A Comparative Study of the Psychosocial Assets of Adults with Cystic Fibrosis and Their Healthy Peers

A Comparative Study of the Psychosocial Assets of Adults with Cystic Fibrosis and Their Healthy PeersAn ever-increasing number of patients with cystic fibrosis (CF) are living to adulthood. An abundance of data is available describing the medical and physiological facets of CF in adults. However, considerably less is known about the social and psychological status of adults with CF. More such information is needed, in part so that both researchers and clinicians may make more informed judgments about the degree to which an individuals physical health is affecting his or her psychosocial functioning.
The few studies that have examined the psychosocial status of adults with CF have generally adopted one of two research methods. The earliest approach was the uncontrolled descriptive report. This technique was used by Boyle et al and Strauss and Wellisch and the results of both studies portrayed adults with CF as highly troubled in many areas. More recently, two research teams have sought to overcome the lack of control groups through the use of standardized tests. Cowen et al used the Tennessee Self-Concept Scale (TSCS) and found older patients with CF to have essentially normal self-concepts. Moise et al also used the TSCS, along with a psychological screening inventory and a measure of coping style, and concluded that the adults with CF studied had age-adequate psychological functioning. These two studies portray adults with CF as substantially less deviant than previously suggested, but neither assessed such traditional psychosocial assets as social support. buy ampicillin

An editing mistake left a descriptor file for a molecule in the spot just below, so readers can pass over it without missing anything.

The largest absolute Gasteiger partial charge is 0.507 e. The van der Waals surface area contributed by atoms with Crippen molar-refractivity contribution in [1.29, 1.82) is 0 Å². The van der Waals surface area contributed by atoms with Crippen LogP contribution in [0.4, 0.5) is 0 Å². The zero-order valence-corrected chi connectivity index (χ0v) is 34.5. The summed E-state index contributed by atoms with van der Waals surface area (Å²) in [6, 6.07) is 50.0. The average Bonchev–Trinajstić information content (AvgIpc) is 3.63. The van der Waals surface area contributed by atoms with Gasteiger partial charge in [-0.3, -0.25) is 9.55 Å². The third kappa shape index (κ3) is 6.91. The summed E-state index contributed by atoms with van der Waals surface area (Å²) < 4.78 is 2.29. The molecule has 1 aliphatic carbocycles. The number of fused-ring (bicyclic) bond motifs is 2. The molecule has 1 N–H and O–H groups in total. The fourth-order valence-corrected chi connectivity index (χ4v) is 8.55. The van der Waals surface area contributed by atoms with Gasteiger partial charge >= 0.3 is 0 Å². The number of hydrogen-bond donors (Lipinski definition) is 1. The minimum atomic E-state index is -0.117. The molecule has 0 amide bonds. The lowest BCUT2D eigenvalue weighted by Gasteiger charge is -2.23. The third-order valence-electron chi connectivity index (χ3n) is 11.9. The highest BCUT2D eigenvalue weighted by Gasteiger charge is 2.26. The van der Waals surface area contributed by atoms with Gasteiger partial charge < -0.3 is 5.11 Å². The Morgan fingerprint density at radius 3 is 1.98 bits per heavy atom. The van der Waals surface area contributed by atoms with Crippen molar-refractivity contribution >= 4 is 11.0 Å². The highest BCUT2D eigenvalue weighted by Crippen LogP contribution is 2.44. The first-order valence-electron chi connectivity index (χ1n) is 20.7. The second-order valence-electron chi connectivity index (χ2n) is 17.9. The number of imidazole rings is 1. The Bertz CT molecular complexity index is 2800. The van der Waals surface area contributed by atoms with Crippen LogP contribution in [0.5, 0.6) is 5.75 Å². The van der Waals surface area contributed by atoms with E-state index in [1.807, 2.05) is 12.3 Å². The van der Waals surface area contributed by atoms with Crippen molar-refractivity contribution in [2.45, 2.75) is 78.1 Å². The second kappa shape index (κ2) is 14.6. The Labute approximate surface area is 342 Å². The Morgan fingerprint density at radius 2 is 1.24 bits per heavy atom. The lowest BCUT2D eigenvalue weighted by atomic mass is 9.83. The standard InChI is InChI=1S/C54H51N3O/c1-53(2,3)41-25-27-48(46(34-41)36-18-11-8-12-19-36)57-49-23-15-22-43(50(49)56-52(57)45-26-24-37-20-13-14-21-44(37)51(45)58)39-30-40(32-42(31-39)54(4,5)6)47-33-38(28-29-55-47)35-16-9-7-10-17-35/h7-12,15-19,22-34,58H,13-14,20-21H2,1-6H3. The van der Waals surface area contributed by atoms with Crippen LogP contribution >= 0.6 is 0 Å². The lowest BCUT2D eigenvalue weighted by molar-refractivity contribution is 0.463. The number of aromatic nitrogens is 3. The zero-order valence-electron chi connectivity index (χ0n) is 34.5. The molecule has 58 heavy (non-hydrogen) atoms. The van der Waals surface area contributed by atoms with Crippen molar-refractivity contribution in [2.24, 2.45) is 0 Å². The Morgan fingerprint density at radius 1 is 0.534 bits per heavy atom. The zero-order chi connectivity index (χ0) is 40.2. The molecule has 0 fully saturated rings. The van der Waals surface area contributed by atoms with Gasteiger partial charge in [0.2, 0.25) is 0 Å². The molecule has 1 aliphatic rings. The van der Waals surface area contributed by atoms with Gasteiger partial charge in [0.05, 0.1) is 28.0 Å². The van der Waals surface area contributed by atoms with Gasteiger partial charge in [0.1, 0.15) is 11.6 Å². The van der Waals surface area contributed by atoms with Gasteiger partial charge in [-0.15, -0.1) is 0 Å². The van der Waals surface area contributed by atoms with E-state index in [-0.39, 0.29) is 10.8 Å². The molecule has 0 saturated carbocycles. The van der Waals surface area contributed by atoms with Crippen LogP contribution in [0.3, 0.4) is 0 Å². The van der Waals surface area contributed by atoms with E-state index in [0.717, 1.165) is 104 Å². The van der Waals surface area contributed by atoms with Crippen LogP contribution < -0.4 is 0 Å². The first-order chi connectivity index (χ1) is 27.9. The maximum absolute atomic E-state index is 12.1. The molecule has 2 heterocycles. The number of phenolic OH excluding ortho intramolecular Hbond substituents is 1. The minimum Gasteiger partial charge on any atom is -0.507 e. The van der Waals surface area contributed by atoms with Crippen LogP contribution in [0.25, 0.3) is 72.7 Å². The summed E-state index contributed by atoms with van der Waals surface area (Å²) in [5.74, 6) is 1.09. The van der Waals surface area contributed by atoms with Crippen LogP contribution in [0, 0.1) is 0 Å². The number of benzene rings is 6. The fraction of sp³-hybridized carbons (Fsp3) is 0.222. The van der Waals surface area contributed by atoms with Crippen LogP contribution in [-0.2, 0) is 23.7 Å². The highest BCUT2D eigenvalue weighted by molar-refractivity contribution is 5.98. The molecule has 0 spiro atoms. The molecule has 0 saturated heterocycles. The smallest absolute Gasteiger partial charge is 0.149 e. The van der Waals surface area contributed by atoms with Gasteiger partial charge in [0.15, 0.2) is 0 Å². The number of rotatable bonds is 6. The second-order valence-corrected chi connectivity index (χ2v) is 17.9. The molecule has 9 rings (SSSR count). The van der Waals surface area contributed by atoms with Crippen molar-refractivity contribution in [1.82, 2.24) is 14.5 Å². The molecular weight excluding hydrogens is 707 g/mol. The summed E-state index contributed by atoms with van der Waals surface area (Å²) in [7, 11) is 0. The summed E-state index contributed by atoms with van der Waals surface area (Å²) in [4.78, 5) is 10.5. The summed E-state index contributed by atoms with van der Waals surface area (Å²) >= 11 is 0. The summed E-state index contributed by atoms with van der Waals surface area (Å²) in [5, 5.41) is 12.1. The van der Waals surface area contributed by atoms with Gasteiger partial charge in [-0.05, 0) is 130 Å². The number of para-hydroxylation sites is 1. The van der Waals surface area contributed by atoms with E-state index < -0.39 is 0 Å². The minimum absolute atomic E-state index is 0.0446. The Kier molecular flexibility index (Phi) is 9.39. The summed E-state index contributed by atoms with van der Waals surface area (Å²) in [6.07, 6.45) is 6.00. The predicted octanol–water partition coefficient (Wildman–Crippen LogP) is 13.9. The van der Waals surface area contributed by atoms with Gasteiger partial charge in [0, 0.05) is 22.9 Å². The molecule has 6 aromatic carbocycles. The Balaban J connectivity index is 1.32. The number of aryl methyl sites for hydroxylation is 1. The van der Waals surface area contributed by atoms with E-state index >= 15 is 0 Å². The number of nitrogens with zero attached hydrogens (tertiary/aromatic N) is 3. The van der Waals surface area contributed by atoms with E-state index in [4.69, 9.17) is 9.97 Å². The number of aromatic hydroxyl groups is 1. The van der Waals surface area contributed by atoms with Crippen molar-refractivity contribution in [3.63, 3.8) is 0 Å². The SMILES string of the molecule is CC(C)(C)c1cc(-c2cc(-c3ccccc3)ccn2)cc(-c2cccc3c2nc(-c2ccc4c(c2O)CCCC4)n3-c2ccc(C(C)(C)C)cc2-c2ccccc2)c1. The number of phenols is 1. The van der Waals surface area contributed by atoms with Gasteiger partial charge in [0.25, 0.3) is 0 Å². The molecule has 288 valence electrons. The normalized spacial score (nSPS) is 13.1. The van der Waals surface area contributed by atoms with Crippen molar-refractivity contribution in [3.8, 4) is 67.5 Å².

To our knowledge, only one study examining the psychosocial functioning of adults with CF has made use of a healthy comparison group, and this study was limited to an investigation of the sexual health of single adults. The purpose of our study, therefore, was to compare adults with CF with their healthy peers across a broad range of psychosocial measures.

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